Boundary Stream Scenic Reserve or Boundary Stream Mainland Island Nature Restoration Project is managed by the Department of Conservation as a 'mainland island', with the aim of restoring the forest to create a place where the public can visit and enjoy a flourishing fauna and flora reminiscent of a Hawke's Bay forest of the past.
Boundary Stream is situated on the eastern edge of the Maungaharuru Range (Maungaharuru means "rumbling mountain" describing the noise of the abundant birdlife), about 60 kilometres northwest of Napier on the east coast of the North Island. It is about 700 hectares in area. An additional 100 hectares of private land is managed as part of the mainland island, giving a total of 800 hectares. Over 220 species of native plants have been recorded in the reserve, including the yellow-flowered mistletoe and one or two kakabeak plants. The reserve contains a mountain holly forest on the crest of the range, kamahi and kanuka on the ridges, and black beech, red beech, black maire, tawa, kahikatea. totara and matai in the valleys.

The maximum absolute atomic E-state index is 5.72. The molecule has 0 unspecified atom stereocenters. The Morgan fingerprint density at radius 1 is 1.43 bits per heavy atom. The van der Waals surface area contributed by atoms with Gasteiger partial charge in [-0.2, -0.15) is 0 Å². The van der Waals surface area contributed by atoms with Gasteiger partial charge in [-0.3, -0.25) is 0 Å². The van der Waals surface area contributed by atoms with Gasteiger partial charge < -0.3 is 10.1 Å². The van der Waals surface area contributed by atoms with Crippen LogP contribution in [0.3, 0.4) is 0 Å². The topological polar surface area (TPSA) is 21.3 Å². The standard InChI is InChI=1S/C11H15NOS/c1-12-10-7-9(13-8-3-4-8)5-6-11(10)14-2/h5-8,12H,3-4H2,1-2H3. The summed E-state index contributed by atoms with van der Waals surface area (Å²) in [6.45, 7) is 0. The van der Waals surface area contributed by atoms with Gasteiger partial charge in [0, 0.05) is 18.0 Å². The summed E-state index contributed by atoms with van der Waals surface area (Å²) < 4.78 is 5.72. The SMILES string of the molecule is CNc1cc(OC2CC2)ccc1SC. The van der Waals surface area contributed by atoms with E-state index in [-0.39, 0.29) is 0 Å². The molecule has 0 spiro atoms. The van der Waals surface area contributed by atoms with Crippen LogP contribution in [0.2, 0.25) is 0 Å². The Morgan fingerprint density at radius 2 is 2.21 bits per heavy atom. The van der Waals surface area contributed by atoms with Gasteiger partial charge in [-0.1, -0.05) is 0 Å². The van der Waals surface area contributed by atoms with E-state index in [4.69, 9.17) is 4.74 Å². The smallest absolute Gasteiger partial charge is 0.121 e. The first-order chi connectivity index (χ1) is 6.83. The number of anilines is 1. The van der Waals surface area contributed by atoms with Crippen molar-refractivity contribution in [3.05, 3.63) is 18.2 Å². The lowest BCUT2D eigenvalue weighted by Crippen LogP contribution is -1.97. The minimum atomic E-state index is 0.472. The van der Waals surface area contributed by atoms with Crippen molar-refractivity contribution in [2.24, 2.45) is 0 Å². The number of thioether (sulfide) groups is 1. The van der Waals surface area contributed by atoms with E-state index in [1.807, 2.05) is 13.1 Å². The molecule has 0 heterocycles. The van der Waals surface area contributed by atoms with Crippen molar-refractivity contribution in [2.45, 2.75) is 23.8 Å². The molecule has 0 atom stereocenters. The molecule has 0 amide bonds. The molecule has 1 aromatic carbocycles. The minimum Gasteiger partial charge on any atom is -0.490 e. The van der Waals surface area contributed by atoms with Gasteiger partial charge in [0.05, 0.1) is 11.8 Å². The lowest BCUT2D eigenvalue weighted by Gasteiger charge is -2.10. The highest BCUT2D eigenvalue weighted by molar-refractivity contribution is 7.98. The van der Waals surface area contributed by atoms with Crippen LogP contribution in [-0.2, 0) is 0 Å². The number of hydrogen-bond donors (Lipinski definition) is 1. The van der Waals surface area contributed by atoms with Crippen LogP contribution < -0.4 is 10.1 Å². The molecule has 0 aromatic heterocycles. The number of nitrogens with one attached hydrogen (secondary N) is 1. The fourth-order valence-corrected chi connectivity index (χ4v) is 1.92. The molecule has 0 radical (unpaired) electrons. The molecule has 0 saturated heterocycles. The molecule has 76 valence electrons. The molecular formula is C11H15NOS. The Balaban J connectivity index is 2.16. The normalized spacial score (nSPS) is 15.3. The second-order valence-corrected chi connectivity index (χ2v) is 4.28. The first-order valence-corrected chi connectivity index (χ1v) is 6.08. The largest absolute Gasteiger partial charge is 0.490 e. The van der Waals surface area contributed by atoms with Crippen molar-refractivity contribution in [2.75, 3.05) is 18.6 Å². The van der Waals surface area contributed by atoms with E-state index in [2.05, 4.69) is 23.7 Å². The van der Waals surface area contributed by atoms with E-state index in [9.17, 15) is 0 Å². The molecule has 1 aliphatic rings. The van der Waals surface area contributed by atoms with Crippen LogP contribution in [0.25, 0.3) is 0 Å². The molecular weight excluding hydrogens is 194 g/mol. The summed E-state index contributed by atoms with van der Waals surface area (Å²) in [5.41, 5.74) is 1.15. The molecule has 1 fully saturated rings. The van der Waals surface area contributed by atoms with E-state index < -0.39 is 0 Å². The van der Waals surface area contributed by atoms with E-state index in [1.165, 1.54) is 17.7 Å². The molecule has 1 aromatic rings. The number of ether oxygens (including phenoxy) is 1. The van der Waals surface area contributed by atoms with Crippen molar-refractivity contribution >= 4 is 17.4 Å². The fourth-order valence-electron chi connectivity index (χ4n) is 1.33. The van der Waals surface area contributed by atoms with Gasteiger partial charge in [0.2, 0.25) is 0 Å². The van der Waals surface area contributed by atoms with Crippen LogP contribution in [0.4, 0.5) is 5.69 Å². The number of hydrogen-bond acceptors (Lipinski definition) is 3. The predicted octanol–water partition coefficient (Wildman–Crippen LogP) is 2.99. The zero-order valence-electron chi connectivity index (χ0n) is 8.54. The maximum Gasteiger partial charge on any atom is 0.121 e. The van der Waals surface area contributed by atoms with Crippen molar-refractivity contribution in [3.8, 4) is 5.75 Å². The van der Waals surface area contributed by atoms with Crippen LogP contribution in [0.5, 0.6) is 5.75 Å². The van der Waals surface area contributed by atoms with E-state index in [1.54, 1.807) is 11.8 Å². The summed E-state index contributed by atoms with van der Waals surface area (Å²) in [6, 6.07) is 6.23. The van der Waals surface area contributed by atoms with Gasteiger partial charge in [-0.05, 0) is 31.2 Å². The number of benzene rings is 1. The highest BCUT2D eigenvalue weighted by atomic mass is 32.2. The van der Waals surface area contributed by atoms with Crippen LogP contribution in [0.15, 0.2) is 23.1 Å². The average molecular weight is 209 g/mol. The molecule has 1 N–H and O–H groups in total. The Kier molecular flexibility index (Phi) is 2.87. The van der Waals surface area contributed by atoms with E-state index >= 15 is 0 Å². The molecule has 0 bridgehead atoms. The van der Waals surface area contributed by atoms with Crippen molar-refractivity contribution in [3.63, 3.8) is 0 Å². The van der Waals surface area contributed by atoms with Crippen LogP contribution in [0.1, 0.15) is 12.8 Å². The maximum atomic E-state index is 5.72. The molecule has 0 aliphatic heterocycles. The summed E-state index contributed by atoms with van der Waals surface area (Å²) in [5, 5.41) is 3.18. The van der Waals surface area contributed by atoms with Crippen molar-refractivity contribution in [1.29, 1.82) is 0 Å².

Lake Tutira was declared a bird sanctuary at the behest of farmer/author/ornithologist William Herbert Guthrie-Smith (1861-1940). It is nestled in hills along the Napier to Wairoa highway. The area surrounding the lake is a bird sanctuary and idyllic picnic and camping spot. There is very good trout fishing in the lake's northern reaches and the rivers that flow into it.
The Tutira Walkway, steep in places, passes through Tutira Station and the adjoining Lake Tutira Domain. There are splendid views of coastal Hawke''s Bay from Table Mountain Trig. Allow five hours for the full round trip of 9km.
Detailed documentation of the flora and fauna which was once present in the area may be found in Guthrie-Smith's book, Tutira, the Story of a New Zealand Sheep Station. His sheep station included Boundary Stream.
Photograph of Kaka: Rachel Sloan